• Dynamic1 LM profile imageAUTHOR

      Dynamic1 LM 

      8 years ago

      @mythphile: I suggest those are subtle changes. Walking past a guy bleeding on a sidewalk and trying to pretend he is not there is blatant callousness.

      My main concern is what such incidents mean with regard to our humanity and our current trend toward individualism and selfishness. Courtesy is largely gone. Does anyone know what chivalry is? How many people will stop there car to allow a pedestrian to cross these days? How many people a day do you see running red lights, not just yellow lights?

      Collectively, what does these mean with regard to the current evolutionary direction of our culture, our society, our humanity?

    • mythphile profile image

      Ellen Brundige 

      8 years ago from California

      I have a story which may offer a few reasons.

      Two years ago, coming out of a baseball game, I saw a man lying next to a concrete curb with blood pouring out of his scalp. He was conscious, but dazed. Stadium personnel were standing close by, but doing nothing. Everyone else was walking by trying to avoid noticing.

      When I asked what was up, the security guards assured me an ambulance had been called.

      So, reason #1: Everyone assumes someone else is taking care of it. Twenty years ago, Douglas Adams in Hitchhiker's Guide termed it the "SOMEBODY ELSE'S PROBLEM" field, (SEP), which he jokingly had as the basis for a cloaking (invisibility) device.

      Reason #2? The security guards seemed to be uncomfortable, and I quickly surmised they were afraid of LAWSUITS. Good samaritans can get sued.

      I went into automatic mode. I had some lifeguard training about 20 years ago, mostly forgotten, but I at least know some basic first aid. We happened to have received fresh rally towels at the game. I wadded mine up and pressed it against the guy's scalp (he had tripped and hit a concrete curb), using pressure to slow down the blood, took his hand, and started talking to him to keep him conscious. I asked one of the security guards to get a bag of ice from a concession stand.

      I stayed with him until the ambulance arrived -- which took some time, as the stadium roads are packed at the end of a game.

      Afterwards, the friend with me commended me but said with great concern that I needed to get the blood off my hands. She was very worried about AIDs transmission. She works for a life/auto insurance company, and was thinking about safety -- she wasn't being hysterical.

      Also, let's face it, this guy was a portly Hispanic, and in my part of the country, they're suspected to be illegals and/or looked down on. Poor people, blacks, Hispanics --you know it. They're not your tribe. So a (perceived to be) homeless person might well get ignored.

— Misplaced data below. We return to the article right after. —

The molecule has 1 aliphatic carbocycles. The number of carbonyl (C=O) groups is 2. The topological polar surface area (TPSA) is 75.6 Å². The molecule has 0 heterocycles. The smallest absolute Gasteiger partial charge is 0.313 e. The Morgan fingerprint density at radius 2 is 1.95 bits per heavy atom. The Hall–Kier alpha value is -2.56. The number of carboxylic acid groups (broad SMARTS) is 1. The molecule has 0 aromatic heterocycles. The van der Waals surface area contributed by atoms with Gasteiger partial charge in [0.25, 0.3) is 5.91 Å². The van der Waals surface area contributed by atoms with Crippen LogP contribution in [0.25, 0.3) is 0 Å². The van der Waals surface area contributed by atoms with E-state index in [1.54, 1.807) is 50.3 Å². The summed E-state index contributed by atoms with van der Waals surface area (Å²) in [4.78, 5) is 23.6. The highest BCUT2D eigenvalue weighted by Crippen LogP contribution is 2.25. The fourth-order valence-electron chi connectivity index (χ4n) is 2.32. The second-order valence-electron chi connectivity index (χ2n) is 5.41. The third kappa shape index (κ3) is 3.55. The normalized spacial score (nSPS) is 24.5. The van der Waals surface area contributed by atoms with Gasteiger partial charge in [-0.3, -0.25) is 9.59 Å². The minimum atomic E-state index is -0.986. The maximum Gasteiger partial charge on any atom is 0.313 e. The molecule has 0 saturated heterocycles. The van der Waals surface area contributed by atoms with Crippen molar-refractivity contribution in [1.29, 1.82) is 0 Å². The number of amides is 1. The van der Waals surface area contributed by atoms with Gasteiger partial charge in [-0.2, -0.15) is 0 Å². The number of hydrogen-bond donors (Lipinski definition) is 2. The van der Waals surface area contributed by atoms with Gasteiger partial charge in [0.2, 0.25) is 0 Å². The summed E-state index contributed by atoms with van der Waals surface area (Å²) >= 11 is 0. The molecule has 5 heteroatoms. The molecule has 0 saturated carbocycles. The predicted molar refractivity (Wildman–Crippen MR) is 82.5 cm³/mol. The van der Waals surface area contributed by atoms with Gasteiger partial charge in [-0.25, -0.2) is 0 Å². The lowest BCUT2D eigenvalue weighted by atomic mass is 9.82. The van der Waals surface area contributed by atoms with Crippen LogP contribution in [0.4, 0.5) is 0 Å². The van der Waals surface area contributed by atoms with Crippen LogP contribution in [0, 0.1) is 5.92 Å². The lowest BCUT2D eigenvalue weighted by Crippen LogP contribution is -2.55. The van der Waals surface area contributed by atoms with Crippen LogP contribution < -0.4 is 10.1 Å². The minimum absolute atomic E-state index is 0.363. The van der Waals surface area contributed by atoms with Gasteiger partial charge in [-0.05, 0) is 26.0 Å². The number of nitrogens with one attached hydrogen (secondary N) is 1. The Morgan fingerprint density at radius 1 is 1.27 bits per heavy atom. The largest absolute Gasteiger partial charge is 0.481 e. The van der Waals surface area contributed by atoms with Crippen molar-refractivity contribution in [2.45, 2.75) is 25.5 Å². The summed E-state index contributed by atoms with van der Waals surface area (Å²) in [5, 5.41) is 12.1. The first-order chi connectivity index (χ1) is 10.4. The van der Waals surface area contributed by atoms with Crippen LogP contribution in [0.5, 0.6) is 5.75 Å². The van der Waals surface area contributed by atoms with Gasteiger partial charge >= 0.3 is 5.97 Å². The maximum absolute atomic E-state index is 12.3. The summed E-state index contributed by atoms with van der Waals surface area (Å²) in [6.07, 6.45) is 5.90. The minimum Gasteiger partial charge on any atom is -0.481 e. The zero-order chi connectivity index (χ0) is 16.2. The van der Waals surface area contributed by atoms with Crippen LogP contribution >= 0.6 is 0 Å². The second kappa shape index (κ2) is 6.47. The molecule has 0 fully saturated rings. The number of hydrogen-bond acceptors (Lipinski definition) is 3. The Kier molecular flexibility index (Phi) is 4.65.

The sad thing is that I routinely hear from fans of my team's rival how rude and awful fans of my team are. People look down on anyone who's different.

      The woman who took a picture with her cellphone is the one that appalls me most. SEP is human nature... people almost unconsciously don't notice things that might inconvenience them. But she NOTICED, and chose to act -- selfishly, instead of selflessly.

    • Dynamic1 LM profile imageAUTHOR

      Dynamic1 LM 

      8 years ago

      @kimmie1967: I agree (as you can no doubt tell from the tone in my lens)! It is hard to believe such an incident could occur in a civilized city.

    • kimmie1967 profile image


      8 years ago

      When I first read this I was disgusted and still am about the way people acted in this situation. Of course we can never say how we will react to a situation until we are faced with it, but I would hope that I would be human enough to at least dial 9-1-1!

    • mythphile profile image

      Ellen Brundige 

      8 years ago from California

      Also, regarding the "urban alienation" theory -- that may be a big part of it.

      Remember the beginning of that old Harrison Ford movie, Witness, which starts with an Amish mother and her boy having to go into Philadelphia, and being weirded out by the city? Then the boy witnesses a murder.

      I grew up at the edge of Amish country, though I wasn't Amish. I felt like that, too, when I first went into Philadelphia in college: as if I were walking in some sort of strange, cold nightmare world. I felt it when i moved to Boston for a few years. There is something mindnumbing about cities. You have to turn yourself off from so much of the environment to think, to sleep, to function. There's noise. There's dirt. There's so many people. I found it incredibly draining, like being in a traffic jam all the time.